Today’s business travellers share a common mindset: travel before coronavirus and travel after the pandemic hit. If your corporate travel program has a travel policy that still operates under the terms and needs dictated by the “before,” you’re already playing catch-up.
Most travel managers and C-suite executives understand the benefits of a strong travel policy and have learned ways to encourage policy compliance, but compliance only has value if your policy addresses and responds to the current state of travel. Of course, the COVID-19 pandemic has impacted travel more than any event in modern history, and travel managers are updating their policies accordingly. Here are the top trends to consider incorporating into your own organization’s travel policy.
Increased Traveller Engagement
Traditionally, the most progressive travel policies have been those that counterbalance business objectives with the needs of the traveller. As a result of COVID-19, the role of the traveller has been elevated to an even greater level in the policy setting process.
According to Betty Fix, Direct Travel’s Sr. VP of Global Client Strategies, companies should begin by interviewing key road warriors to gage their comfort level with the recent changes and to understand any perceived barriers to travel. This is important because business travel can only resume once employees feel comfortable returning to the road, and some travellers may now see travel as a risk instead of as a perk. (You can download our Back to Business Travel Workbook, which addresses engaging with your travellers and other steps to make in resuming your travel program.)
In addition, Fix recommends creating a cross-functional team within your organization to foster buy-in on policy changes and garner recommendations from travellers. This internal team can also help by assessing areas of your previous policy that failed during your organization’s initial response to the crisis.
Reining in Booking Channels
Some corporate travel shortcomings that were most evident as a result of the pandemic are now being mitigated through the tightening of booking channels and the implementing of trip approval processes. This is evidenced in a recent survey from the Global Business Travel Association, which found that 66 percent of travel and procurement managers expect their companies to limit travellers from booking directly with suppliers or OTAs.
Controlling the channels through which travellers book is critical for a variety of reasons, including ensuring accurate data capture, managing risks, and spend oversight. Enforcing this in your policy can be done through using an automated trip approval process, which streamlines the complexities and regional travel variances posed by the pandemic.
Lora Sirizzotti, Director of Account Management at Direct Travel, points to revisions some companies have made to prevent travellers from booking non-refundable or no-change fares, opting instead for fares with flexible policies. This prevents another wave of cancellations, and subsequent loss of investment, like the initial surge that occurred at the onset of the pandemic.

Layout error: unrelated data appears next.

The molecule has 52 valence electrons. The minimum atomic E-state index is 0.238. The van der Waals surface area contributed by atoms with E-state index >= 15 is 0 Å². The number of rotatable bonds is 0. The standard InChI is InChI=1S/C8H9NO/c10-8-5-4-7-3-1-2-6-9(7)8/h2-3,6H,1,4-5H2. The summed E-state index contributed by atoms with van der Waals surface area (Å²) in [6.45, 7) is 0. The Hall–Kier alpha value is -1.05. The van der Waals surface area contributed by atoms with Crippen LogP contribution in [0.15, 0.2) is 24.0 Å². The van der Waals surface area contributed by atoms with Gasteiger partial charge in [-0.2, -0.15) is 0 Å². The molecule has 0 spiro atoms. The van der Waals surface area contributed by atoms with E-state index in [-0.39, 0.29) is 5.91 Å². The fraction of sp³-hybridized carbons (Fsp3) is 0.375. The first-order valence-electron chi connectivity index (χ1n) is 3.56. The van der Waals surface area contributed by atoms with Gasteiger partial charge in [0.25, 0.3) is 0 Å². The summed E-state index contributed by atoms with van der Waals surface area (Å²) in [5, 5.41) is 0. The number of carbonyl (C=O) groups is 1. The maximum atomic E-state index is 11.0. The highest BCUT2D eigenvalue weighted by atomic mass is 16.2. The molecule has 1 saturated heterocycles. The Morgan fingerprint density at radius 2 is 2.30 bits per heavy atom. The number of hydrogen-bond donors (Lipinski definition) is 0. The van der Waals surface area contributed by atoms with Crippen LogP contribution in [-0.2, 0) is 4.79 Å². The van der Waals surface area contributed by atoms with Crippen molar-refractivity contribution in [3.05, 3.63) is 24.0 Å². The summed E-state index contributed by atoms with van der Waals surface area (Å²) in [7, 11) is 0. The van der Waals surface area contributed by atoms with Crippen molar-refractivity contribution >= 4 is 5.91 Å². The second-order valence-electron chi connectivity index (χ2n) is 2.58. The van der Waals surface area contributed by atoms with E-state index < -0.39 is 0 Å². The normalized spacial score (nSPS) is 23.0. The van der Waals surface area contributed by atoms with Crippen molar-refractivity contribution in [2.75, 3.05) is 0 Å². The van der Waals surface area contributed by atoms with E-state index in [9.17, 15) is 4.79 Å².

Greater Reliance on Reporting
Travel policies go hand-in-hand with an organization’s Duty of Care platform and risk management strategy. By booking through the correct channels in compliance with travel policy, employees are easier to track and contact in the event of emergency. Travellers booking outside of a managed program create unnecessary risk for themselves and pose a liability to the company.
Fix predicts that more businesses will build regular reporting expectations into their travel program, such as on-the-road feedback from travellers. In turn, this may be used to determine which airlines, hotels, and car rental companies should be designated as preferred suppliers. Reporting also provides value in determining which trips are essential, for what purposes employees are travelling, and offers on-the-ground visibility into destination risk levels.
Balancing Safety and Savings
Of all the changes to travel policy currently making the rounds, none are more important than ensuring traveller health and safety. Supplier safety and sanitization measures have evolved to address COVID-19 concerns, and companies must update their own policies to match.
As Sirizzotti notes, the focus for most pre-pandemic policies was cost avoidance and savings, with less attention paid to safety and security. Businesses now have to weigh cost savings against traveller safety standards. For example, your new travel policy may take a more restrictive stance on ride sharing services, which provide a cost-effective transportation method but offer less rigorous cleaning protocol and oversight. Some policies, such as booking in advance, may still be relevant and provide value, allowing your organization to retain cost efficiencies and meet new traveller safety expectations.
In addition to influencing your supplier selection and booking process, safety standards also necessitate that your travel policy take into account previously unrecognized expenses. Personal Protection Equipment (PPE) is now an essential part of the travel process, and your business should consider whether you will provide PPE or reimburse employees for PPE purchase. Other factors, like establishing a policy for travellers that become ill while travelling and requirements around self-quarantine must also be taken into account.
Implementing these policy changes is a key step in safely resuming your travel program, and the team at Direct Travel can help you elevate your policy to meet these evolving requirements. Contact us to schedule a complimentary consultation with a travel expert.